Trump Administration Sets New Record for Deportation Filings, With Nearly 385,000 Cases Filed in Fiscal Year 2019 So Far

The Trump administration has set a new record for the number of immigrants ordered to be removed from the U.S., with nearly 385,000 deportation proceedings filed in the first 11 months of fiscal year 2019, blowing well past the number of cases the U.S. saw filed last fiscal year.

Between the months of October 2018 and August 2019, the U.S. saw a total of 384,977 deportation proceedings filed, according to data from the Syracuse University's Transactional Records Access Clearinghouse (TRAC), which obtains its data from the Department of Homeland Security through Freedom of Information Act requests.

Of course, with data from the month of September still to come, that number is only expected to grow.

Already, the 384,977 figure has swept past fiscal year 2018's numbers, with TRAC's data showing that 340,974 proceedings were filed in that fiscal year.

In November, the Trump administration had already made headlines for breaking records with its 2018 numbers, but, at the time they had been reported to be much lower, with 287,741 proceedings reported to have been filed.

While, at the time, that number was still high enough to break records, representing the highest figure since TRAC began tracking deportation orders in 1992, the true number of deportation proceedings filed in fiscal year 2018 has only continued to grow.

The reason for that, Susan Long, a statistician and professor at the Syracuse University's Whitman School of Management and the co-director of the TRAC Research Center, tells Newsweek, is because some of the data on deportation filings from previous fiscal years is still coming in, largely due to processing delays, meaning that the "total" figures are also changing.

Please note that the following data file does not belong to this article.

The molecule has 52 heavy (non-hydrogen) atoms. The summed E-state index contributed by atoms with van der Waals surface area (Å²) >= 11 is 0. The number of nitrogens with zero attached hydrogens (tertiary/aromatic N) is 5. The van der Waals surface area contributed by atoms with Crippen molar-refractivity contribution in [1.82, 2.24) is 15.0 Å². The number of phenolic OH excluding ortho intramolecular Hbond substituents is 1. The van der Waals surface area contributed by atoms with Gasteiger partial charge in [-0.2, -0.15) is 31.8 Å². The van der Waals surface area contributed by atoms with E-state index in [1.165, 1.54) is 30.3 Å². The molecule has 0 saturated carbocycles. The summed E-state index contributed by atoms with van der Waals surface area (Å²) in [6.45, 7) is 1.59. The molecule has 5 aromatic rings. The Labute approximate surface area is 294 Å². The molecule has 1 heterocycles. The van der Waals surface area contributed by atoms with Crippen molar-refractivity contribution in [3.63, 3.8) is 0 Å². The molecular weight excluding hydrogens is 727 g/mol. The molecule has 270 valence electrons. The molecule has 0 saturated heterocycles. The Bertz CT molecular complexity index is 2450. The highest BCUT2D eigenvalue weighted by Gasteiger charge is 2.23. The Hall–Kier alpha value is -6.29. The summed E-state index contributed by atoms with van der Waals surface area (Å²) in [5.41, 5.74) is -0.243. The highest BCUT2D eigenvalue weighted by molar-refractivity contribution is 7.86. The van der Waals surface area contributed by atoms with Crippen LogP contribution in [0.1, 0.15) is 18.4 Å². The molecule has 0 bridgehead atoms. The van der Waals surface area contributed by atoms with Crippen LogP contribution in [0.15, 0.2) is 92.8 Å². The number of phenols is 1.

"There are delays in getting things in because these are new filings and so what happens is each month when you get them... you find that there are not just new ones that came in covering the current fiscal year, 2019, but some laggards that have come in from prior periods," Long said. "You know, the government releases these preliminary estimates and they change [them] when more data comes in."

Given that the data sets for each fiscal year are subject to change, it is likely that the number of deportation proceedings filed in fiscal year 2019 will only continue to grow over the coming months.

ICE deportations
A father and daughter arrive on an ICE deportation flight from Brownsville, Texas on August 29, 2019 to Guatemala City. Under a new policy, ICE has expedited removal procedures for many Guatemalan families and adults arriving to the U.S.-Mexico border. John Moore/Getty

Of course, it is not only the number of deportation proceedings filed this fiscal year that have broken records; as TRAC announced this week, the immigration court backlog has surpassed 1 million cases, despite the Trump administration's proclaimed efforts to cut back on asylum claims.

"The latest case-by-case court records through the end of August 2019 show the court's active case backlog was 1,007,155," TRAC said in a report released Wednesday. "If the additional 322,535 cases which the court says are pending but have not been placed on the active caseload rolls are added, then the backlog now tops 1.3 million."

"We've set several new records," Long said. "The backlog is a brand new record. I mean, it just keeps going up."

Asked if she was surprised however, the statistician said she was not.

"There are several reasons why...the backlog is going up," she said. "One, is that we don't have enough judges, what can I say?"

While an increasing amount of money is being appropriated "for immigration enforcement," she said, "judges are not so exciting to appropriate money for and there just aren't enough of them."

Meanwhile, Long said, "there have been a lot of decisions made that have made things less efficient."

During the last partial government shutdown, for example, the U.S. saw thousands of cases postponed, as only those of detained immigrants moved forward.

While Long said that the "backlog has been going on for years and years," it has grown substantially since the time that Trump took office in January 2017.

Ultimately, Long said, "the case loads are just overwhelming for judges." Yet, "what the [deportation proceedings] filings also show is that there are more cases."

"Under the Trump administration, they have increased enforcement," she said. "So, that's more workload for the courts."